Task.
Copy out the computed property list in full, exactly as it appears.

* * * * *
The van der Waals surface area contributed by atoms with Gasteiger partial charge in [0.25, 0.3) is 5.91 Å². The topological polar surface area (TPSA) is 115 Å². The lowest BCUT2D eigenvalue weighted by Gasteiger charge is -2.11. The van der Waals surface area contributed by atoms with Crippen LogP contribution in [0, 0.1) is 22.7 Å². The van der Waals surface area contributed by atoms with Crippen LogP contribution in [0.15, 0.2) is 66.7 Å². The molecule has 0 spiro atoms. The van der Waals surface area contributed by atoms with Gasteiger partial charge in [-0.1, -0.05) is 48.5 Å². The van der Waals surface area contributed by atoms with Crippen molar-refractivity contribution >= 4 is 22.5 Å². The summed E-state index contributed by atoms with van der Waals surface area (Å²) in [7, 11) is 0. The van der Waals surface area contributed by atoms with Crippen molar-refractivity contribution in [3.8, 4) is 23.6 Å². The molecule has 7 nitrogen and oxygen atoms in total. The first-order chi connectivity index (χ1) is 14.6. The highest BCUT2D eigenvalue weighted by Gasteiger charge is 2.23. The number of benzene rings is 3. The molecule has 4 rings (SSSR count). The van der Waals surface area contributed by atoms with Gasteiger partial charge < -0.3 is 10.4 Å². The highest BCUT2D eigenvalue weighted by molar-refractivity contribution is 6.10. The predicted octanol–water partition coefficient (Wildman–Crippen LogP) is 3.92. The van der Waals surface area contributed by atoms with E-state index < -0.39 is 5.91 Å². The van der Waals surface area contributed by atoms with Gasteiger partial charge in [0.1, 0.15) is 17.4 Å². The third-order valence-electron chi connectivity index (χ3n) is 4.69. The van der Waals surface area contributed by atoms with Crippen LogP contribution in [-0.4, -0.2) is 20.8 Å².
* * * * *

The van der Waals surface area contributed by atoms with Gasteiger partial charge in [0.25, 0.3) is 5.91 Å². The topological polar surface area (TPSA) is 115 Å². The lowest BCUT2D eigenvalue weighted by Gasteiger charge is -2.11. The van der Waals surface area contributed by atoms with Crippen LogP contribution in [0, 0.1) is 22.7 Å². The van der Waals surface area contributed by atoms with Crippen LogP contribution in [0.15, 0.2) is 66.7 Å². The molecule has 0 spiro atoms. The van der Waals surface area contributed by atoms with Gasteiger partial charge in [-0.1, -0.05) is 48.5 Å². The van der Waals surface area contributed by atoms with Crippen molar-refractivity contribution >= 4 is 22.5 Å². The summed E-state index contributed by atoms with van der Waals surface area (Å²) in [7, 11) is 0. The van der Waals surface area contributed by atoms with Crippen molar-refractivity contribution in [3.8, 4) is 23.6 Å². The molecule has 7 nitrogen and oxygen atoms in total. The first-order chi connectivity index (χ1) is 14.6. The highest BCUT2D eigenvalue weighted by Gasteiger charge is 2.23. The number of benzene rings is 3. The molecule has 4 rings (SSSR count). The van der Waals surface area contributed by atoms with Gasteiger partial charge < -0.3 is 10.4 Å². The highest BCUT2D eigenvalue weighted by molar-refractivity contribution is 6.10. The predicted octanol–water partition coefficient (Wildman–Crippen LogP) is 3.92. The van der Waals surface area contributed by atoms with E-state index < -0.39 is 5.91 Å². The van der Waals surface area contributed by atoms with Gasteiger partial charge in [0.1, 0.15) is 17.4 Å². The third-order valence-electron chi connectivity index (χ3n) is 4.69. The van der Waals surface area contributed by atoms with Crippen LogP contribution in [-0.4, -0.2) is 20.8 Å².